As we have done for the 2021, 2020 and 2019 Java trend reports, we present the internal topic graph for 2022:

For context, this was our internal topic graph for 2021:

Aside from some new technologies having been identified in the Innovators space, notable changes are described as follows.

We decided to place all of the downstream distributions of OpenJDK into one label, namely Java Community JDKs, and placed them in the Early Majority space. This list would include: Amazon Corretto; Azul Zulu; Microsoft Build of OpenJDK; BellSoft Liberica JDK; Eclipse Temurin; IBM Semeru; and Alibaba Dragonwell.

Java 17 has moved into the Early Adopters space as some frameworks, especially Spring, have committed to Java 17 as a baseline.

MicroStream joins Helidon and Micronaut in the Early Adopters space due to their continued development and integration with Helidon, Micronaut and Spring Boot.

Spring Native was removed from the model and replaced with the more generic Native Java. This was due to: the resurrection of Project Leyden in May 2022, initially introduced in 2020 and having been dormant for two years; and VMware deciding to supersede the Spring Native project in favor of GraalVM to support generating native images.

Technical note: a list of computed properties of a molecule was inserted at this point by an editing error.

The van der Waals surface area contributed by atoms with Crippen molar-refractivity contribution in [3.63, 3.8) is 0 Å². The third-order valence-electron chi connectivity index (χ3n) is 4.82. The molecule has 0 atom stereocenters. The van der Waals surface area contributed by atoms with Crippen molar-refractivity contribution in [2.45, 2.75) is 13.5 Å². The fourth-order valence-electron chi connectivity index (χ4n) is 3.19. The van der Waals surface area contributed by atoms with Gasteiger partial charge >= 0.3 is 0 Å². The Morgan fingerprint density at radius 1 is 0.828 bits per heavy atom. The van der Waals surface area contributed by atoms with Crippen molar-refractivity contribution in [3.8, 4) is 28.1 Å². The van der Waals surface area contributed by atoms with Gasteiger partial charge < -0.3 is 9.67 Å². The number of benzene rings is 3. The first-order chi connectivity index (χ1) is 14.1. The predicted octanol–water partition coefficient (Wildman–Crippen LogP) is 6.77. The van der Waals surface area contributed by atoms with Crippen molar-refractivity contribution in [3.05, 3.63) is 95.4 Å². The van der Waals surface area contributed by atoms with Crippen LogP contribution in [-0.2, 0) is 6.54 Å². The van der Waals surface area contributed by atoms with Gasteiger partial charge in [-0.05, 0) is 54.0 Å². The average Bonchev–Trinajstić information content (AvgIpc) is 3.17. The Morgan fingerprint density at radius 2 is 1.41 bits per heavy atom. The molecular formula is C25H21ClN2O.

After more than a year in development, Spring Framework 6.0 and Spring Boot 3.0 were both released in November 2022 featuring a Java 17+ and Jakarta EE 9 baseline. Embedded observability through Micrometer with tracing and metrics has also been included with these releases.

What follows is a lightly-edited summary of the corresponding discussion on various topics among several InfoQ Java Queue editors and Java Champions:

  • Michael Redlich, Senior Research Technician at ExxonMobil Technology & Engineering Company and Java Queue Lead Editor at InfoQ
  • Ben Evans, Senior Principal Software Engineer at Red Hat and Java Queue Editor at InfoQ
  • Johan Janssen, Software Architect at ASML and Java Queue Editor at InfoQ
  • Dalia Abo Sheasha, Product Manager at Microsoft
  • Billy Korando, Developer Advocate at Oracle
  • Otávio Santana, Distinguished Software Engineer at Zup Innovation

We also acknowledge the Java Queue editors who provided input on updating our "crossing the chasm" model for 2022:

  • Erik Costlow, Senior Director of Product Management and Java Queue Editor at InfoQ
  • Karsten Silz, Full-Stack Java Developer and Java Queue Editor at InfoQ

We feel this provides more context for our recommended positioning of some of the technologies on the internal topic graph.

OpenJDK